For the first 16 days of Phase 1 and 2, oil, alcohol, sugar and grains are all off the menu.  In Phase 3, beginning on day 17, extra virgin olive oil is reintroduced along with a weekly treat meal. When some of the foods that were eliminated for the first 16 days are reintroduced there is often dramatic (and negative) feedback from our bodies. Common culprits for reactions such as bloating, skin breakouts, joint pain, respiratory problems, low mood or headaches, include dairy (milk, cheese and yoghurt) gluten-containing grains (wheat, rye and barley) high lectin foods (grains, potatoes and pulses/legumes) and nightshades (tomato, eggplant, peppers, potato).

The weekly treat meal can include sugar, alcohol, fries – anything goes – and the extra calories serve to restimulate fat burning. The treat meal has another beneficial effect: hormesis. This concept is explained in the book, and it describes how a little poison – a little shock to the body – is good for us. Equally importantly, and a vital part of a healthy life, is getting together and feasting with friends and family and having fun.

10 weeks into the program (or longer if the HBDer wants to burn more fat, in which case they stay in Phase 3 until they reach their goal) HBDers take the lessons learned from their body with them into Phase 4, the Forever Phase. HBD has turned into a lifestyle rather than a temporary change of diet.


Some say there’s a stigma around the word “diet,” how do you feel about this?

The word “Diet,” whether crash, low calorie or low fat or almost any other “diet” implies that it’s an extreme, (and often extremely boring) unsustainable way of eating, i.e. a fad diet, which is adopted for a short period of time with the sole aim of losing weight. ‘Get thin quick’ and then revert to whatever our usual dietary habits may be. Thousands of people have discovered that the ‘eat less, exercise more’ paradigm for health and weight loss is a con – it just doesn’t work.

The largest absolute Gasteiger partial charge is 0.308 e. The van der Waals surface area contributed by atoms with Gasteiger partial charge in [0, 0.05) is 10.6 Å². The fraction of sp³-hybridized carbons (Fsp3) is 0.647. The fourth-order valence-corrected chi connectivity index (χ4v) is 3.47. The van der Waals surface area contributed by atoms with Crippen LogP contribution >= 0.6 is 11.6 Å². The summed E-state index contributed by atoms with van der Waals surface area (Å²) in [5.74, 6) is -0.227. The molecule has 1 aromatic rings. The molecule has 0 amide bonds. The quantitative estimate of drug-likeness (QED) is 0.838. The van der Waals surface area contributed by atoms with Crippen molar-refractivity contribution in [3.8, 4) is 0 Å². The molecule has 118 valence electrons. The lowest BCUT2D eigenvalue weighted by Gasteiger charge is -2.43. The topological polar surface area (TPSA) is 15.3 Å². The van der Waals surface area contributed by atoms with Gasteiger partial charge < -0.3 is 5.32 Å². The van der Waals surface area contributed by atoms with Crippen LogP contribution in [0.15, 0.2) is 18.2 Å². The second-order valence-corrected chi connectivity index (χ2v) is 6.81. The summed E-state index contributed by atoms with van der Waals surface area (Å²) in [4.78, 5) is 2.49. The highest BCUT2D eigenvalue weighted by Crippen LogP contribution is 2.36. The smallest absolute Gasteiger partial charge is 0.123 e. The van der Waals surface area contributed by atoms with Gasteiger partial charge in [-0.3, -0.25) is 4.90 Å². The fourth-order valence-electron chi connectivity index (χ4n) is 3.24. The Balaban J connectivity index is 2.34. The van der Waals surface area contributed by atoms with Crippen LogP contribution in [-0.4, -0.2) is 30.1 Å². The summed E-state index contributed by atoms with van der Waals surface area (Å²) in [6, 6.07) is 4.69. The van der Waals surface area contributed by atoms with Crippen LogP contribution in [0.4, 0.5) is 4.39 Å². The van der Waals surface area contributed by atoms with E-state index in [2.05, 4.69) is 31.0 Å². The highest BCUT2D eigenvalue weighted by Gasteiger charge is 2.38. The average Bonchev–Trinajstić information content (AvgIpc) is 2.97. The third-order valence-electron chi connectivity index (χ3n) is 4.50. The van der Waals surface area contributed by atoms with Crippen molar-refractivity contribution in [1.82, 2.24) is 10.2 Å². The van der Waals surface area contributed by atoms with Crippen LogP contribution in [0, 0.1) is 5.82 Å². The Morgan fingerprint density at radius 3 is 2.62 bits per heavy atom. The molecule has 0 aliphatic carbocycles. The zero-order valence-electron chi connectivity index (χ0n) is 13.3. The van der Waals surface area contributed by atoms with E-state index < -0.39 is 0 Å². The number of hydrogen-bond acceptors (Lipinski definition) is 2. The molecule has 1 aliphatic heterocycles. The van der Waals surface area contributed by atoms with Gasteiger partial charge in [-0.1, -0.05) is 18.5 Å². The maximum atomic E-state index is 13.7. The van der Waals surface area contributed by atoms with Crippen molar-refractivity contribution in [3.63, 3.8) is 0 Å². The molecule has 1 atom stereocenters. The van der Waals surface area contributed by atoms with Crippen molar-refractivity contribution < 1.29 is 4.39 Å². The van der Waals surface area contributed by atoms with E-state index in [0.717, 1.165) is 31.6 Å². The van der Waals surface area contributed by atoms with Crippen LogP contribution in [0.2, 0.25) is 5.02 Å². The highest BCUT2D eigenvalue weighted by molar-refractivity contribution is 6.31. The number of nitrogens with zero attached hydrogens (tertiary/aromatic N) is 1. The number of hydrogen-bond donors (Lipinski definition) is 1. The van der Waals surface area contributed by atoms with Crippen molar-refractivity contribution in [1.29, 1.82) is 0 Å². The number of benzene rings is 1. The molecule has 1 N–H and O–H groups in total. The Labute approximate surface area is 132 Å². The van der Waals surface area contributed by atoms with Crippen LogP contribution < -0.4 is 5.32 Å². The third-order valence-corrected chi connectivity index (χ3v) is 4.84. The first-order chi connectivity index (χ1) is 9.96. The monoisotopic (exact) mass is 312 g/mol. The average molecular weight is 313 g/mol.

The original meaning of the word “diet” (from Greek ‘diaita’) meant a way of life, or a lifestyle, and a way of eating for life – enter HBD. HBD involves making permanent changes to the way we eat, forming new habits and listening to the feedback from our bodies along the way.

What was your impetus for writing this book? 

A journalist, who wanted to follow the program and to write about her experience in the Daily Mail, contacted me in 2018. That’s what spurred me into writing the book – it was the idea that someone who was reading that article might be wishing they could afford to see a nutritionist and achieve these great results for themselves. I imagined their delight when they discovered at the end of the article that there was a book available, which they could buy for the price of a few cups of coffee, and they could follow the program themselves.

That’s how HBD was born and why I had to get the book out quickly – the journalist would be following HBD for three months and then writing about it – the book had to get done in time! I worked on shaping The Petronella Programme into a book that could be followed by anyone who wanted to improve their health and energy and/or as a healthy way of losing excess weight.

The second edition took a lot longer than the first – the best part of a year – and was published in August 2023. Thanks to HBD followers on Instagram I knew which parts of the book needed clarifying and expanding upon and that a comprehensive glossary, as well as a better index, would be helpful.